Sunday, February 21, 2010
For the second time this month, I've had my world rocked by a film in which no clear cut answers or resolutions are given by film's end. Mr. Brad McHargue over at I Love Horror was right. Take notes. And pay attention to everything.
A single mother (played by the teeth sweatingly hot Melissa George) is shown in the intro of our film, packing up for a presumed trip. She's interrupted when her son spills finger paint on the kitchen floor. As she scrubs, her frustration with him is well worn on her face and you get the feeling that he's not your average kid. She's startled by a ring at the door and when she answers it, no one is there. After she finishes cleaning, she continues to pack up, throwing a bag into the back of her car. She arrives at a boat dock to meet up with her fellow travelers, clearly rattled by something that occurred on the way there. When she's asked about her son, she states that he's at school. But its Saturday.
She's led to the boat which is being captained by a friend of hers and along with him, are four other people: the brother of the captain, a young couple and a gal brought along by the couple in the hopes that both her and the captain will hit it off. Whispers abound regarding the wherebouts of the son and when its explained that he's autistic, the notion of him being at school on a Saturday makes a little more sense. He is a special needs child afterall.
Well into their excursion on the high seas, a weird occurance takes place. The wind that was carrying them has stopped dead, their boat no longer moving. Even stranger, a dark cloud seems to come out of nowhere and as the captain radios for help, a muffled distressed call intermingles with his plea to the coast guard. The radio transmission breaks up and the oncoming storm hits the ship, rocking and capsizing it. All are soon accounted for except for the girl who was brought along for the captain.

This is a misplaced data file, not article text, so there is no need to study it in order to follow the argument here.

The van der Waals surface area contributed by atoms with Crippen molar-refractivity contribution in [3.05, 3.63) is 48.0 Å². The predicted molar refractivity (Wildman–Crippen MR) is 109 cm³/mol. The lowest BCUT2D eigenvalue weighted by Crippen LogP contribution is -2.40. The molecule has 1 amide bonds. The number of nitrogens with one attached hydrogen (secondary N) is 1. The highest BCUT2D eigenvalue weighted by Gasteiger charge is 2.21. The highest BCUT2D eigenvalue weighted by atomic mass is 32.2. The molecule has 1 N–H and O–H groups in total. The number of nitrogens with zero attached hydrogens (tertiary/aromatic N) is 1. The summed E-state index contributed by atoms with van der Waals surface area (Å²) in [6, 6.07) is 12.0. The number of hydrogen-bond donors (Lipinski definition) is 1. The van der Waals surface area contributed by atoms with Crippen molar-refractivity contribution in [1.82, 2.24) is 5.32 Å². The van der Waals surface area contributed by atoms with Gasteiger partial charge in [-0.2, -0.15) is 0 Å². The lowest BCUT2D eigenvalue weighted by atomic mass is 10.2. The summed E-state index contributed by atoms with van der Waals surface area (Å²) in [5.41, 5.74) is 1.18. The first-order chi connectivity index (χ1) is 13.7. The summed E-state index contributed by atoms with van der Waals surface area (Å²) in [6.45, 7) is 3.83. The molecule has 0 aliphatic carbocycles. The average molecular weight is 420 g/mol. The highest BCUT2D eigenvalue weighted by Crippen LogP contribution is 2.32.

Standing atop of their overturned boat, a large ocean liner is spotted. They board the boat only to find that no one appears to be on it. They walk through the long corridors and come upon an intersection of the passageways which contains a picture of the ship and its name. As they continue on, they enter a ballroom, complete with a food spread nicely laid out and untouched. Tables are adorned with cloths and numbers designate potentially assigned seating. Someone at some point, was here. Continuing on through the meandering corridors, they come upon a room, the faucet running inside the bathroom. They enter it and head to the bathroom, finding a note written in blood on the mirror: 'Go To The Theater.' And from this point on, its all downhill.
I'm going to try and be as simple about the rest of the film as I can. Because to discuss about what specifically happens from this point on, undoubtedly, it will make your head hurt. A cycle of events occur with our stressed out single mother, her doppelganger and a mysterious figure wearing a burlap sack over his head and toting a shotgun. Each member of our sailing party gets killed and a veritable Groundhog's Day occurs when the last one is taken care of. The cycle stops when she figures out the pattern and breaks it. When she does, she finds herself back at home. Only when she arrives, she comes face to face with the version of herself whom we think she has come to hate the most (a ticked off mother who takes out her frustrations of constantly caring for a special needs child on the child himself). She heads to the tool shed, finds a hammer and brutally beats and kills the doppelganger version of herself which is presumably loathed.
I may have lost you at this point and I no doubt almost lost this review entirely as I just deleted a previous paragraph in my attempts to further explain things. This is really a movie that needs to be seen and you will likely come to your own interpretation. For me, this woman was in a constant struggle with different versions of herself and the trip out to sea (and her subsequent return home) made her confront them. Although not outright called a schizophrenic, her manic personality is commented on at various points in the film. Even crazier yet, my theory might be negated by the ending which I won't even bother going into because to do so would A) ruin the experience for you and B) make my head hurt even more.
This film is everything a good horror movie should be: shocking, terrifying, riveting and completely engrossing. The times when the group is wandering through the ship and its corridors, is very reminiscent of The Shining's Overlook Hotel and its long hallways. And a few scenes in particular are some of the most original and horrifying that I've ever seen. An absolutely brilliant film. Check it out, ASAP.
Cortez the Killer